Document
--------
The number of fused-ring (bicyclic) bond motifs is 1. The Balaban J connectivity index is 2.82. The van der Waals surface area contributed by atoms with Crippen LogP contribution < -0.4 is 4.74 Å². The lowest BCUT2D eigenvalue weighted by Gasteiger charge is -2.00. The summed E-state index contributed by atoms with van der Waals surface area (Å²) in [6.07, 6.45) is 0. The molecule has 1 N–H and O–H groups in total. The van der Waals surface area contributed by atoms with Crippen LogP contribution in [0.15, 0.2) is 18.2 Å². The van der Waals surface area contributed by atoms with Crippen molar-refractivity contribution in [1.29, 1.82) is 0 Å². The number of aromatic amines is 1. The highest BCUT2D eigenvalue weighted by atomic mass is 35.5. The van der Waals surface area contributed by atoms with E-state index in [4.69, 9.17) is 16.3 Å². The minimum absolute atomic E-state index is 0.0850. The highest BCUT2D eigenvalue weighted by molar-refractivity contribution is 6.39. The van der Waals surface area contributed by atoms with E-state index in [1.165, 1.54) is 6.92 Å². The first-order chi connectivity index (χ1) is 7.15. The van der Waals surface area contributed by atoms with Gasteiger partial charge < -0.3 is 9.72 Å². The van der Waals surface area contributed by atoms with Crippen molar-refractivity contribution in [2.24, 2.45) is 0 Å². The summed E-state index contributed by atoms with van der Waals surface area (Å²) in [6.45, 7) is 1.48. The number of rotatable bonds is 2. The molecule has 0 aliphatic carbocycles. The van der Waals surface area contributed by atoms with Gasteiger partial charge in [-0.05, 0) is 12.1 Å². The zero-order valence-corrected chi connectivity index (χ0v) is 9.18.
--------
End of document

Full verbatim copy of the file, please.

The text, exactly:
The number of fused-ring (bicyclic) bond motifs is 1. The Balaban J connectivity index is 2.82. The van der Waals surface area contributed by atoms with Crippen LogP contribution < -0.4 is 4.74 Å². The lowest BCUT2D eigenvalue weighted by Gasteiger charge is -2.00. The summed E-state index contributed by atoms with van der Waals surface area (Å²) in [6.07, 6.45) is 0. The molecule has 1 N–H and O–H groups in total. The van der Waals surface area contributed by atoms with Crippen LogP contribution in [0.15, 0.2) is 18.2 Å². The van der Waals surface area contributed by atoms with Crippen molar-refractivity contribution in [1.29, 1.82) is 0 Å². The number of aromatic amines is 1. The highest BCUT2D eigenvalue weighted by atomic mass is 35.5. The van der Waals surface area contributed by atoms with E-state index in [4.69, 9.17) is 16.3 Å². The minimum absolute atomic E-state index is 0.0850. The highest BCUT2D eigenvalue weighted by molar-refractivity contribution is 6.39. The van der Waals surface area contributed by atoms with E-state index in [1.165, 1.54) is 6.92 Å². The first-order chi connectivity index (χ1) is 7.15. The van der Waals surface area contributed by atoms with Gasteiger partial charge < -0.3 is 9.72 Å². The van der Waals surface area contributed by atoms with Crippen molar-refractivity contribution in [2.24, 2.45) is 0 Å². The summed E-state index contributed by atoms with van der Waals surface area (Å²) in [6.45, 7) is 1.48. The number of rotatable bonds is 2. The molecule has 0 aliphatic carbocycles. The van der Waals surface area contributed by atoms with Gasteiger partial charge in [-0.05, 0) is 12.1 Å². The zero-order valence-corrected chi connectivity index (χ0v) is 9.18.